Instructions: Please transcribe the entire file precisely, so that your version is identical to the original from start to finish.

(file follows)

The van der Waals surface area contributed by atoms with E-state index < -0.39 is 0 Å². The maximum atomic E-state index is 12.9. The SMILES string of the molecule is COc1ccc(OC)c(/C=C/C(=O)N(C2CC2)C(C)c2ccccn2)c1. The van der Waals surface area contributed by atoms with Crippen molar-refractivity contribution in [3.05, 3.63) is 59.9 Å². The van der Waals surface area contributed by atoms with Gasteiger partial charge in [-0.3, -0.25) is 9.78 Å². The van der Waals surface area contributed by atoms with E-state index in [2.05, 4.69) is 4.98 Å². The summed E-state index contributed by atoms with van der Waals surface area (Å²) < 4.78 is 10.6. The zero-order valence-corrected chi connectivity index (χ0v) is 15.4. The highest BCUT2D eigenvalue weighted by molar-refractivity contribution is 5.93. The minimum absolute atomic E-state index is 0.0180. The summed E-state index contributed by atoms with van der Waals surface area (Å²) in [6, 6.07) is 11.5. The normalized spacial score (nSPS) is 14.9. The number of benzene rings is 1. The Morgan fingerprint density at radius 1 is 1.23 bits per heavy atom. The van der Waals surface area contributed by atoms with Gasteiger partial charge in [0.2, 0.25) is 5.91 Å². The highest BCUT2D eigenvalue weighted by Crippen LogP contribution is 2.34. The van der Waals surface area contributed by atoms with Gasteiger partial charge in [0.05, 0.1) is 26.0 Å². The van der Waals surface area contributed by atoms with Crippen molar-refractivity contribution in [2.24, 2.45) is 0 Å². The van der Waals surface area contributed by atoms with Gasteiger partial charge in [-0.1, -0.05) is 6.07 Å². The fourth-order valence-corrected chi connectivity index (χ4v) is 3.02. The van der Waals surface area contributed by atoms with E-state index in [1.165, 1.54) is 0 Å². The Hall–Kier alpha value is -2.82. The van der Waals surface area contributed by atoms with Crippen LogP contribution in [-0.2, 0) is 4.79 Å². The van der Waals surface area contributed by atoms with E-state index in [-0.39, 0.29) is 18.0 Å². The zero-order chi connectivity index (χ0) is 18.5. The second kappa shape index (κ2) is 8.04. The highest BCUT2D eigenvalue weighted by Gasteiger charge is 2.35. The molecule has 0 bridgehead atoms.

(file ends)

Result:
The van der Waals surface area contributed by atoms with E-state index < -0.39 is 0 Å². The maximum atomic E-state index is 12.9. The SMILES string of the molecule is COc1ccc(OC)c(/C=C/C(=O)N(C2CC2)C(C)c2ccccn2)c1. The van der Waals surface area contributed by atoms with Crippen molar-refractivity contribution in [3.05, 3.63) is 59.9 Å². The van der Waals surface area contributed by atoms with Gasteiger partial charge in [-0.3, -0.25) is 9.78 Å². The van der Waals surface area contributed by atoms with E-state index in [2.05, 4.69) is 4.98 Å². The summed E-state index contributed by atoms with van der Waals surface area (Å²) < 4.78 is 10.6. The zero-order valence-corrected chi connectivity index (χ0v) is 15.4. The highest BCUT2D eigenvalue weighted by molar-refractivity contribution is 5.93. The minimum absolute atomic E-state index is 0.0180. The summed E-state index contributed by atoms with van der Waals surface area (Å²) in [6, 6.07) is 11.5. The normalized spacial score (nSPS) is 14.9. The number of benzene rings is 1. The Morgan fingerprint density at radius 1 is 1.23 bits per heavy atom. The van der Waals surface area contributed by atoms with Gasteiger partial charge in [0.2, 0.25) is 5.91 Å². The highest BCUT2D eigenvalue weighted by Crippen LogP contribution is 2.34. The van der Waals surface area contributed by atoms with Gasteiger partial charge in [0.05, 0.1) is 26.0 Å². The van der Waals surface area contributed by atoms with Crippen molar-refractivity contribution in [2.24, 2.45) is 0 Å². The van der Waals surface area contributed by atoms with Gasteiger partial charge in [-0.1, -0.05) is 6.07 Å². The fourth-order valence-corrected chi connectivity index (χ4v) is 3.02. The van der Waals surface area contributed by atoms with E-state index in [1.165, 1.54) is 0 Å². The Hall–Kier alpha value is -2.82. The van der Waals surface area contributed by atoms with Crippen LogP contribution in [-0.2, 0) is 4.79 Å². The van der Waals surface area contributed by atoms with E-state index in [-0.39, 0.29) is 18.0 Å². The zero-order chi connectivity index (χ0) is 18.5. The second kappa shape index (κ2) is 8.04. The highest BCUT2D eigenvalue weighted by Gasteiger charge is 2.35. The molecule has 0 bridgehead atoms.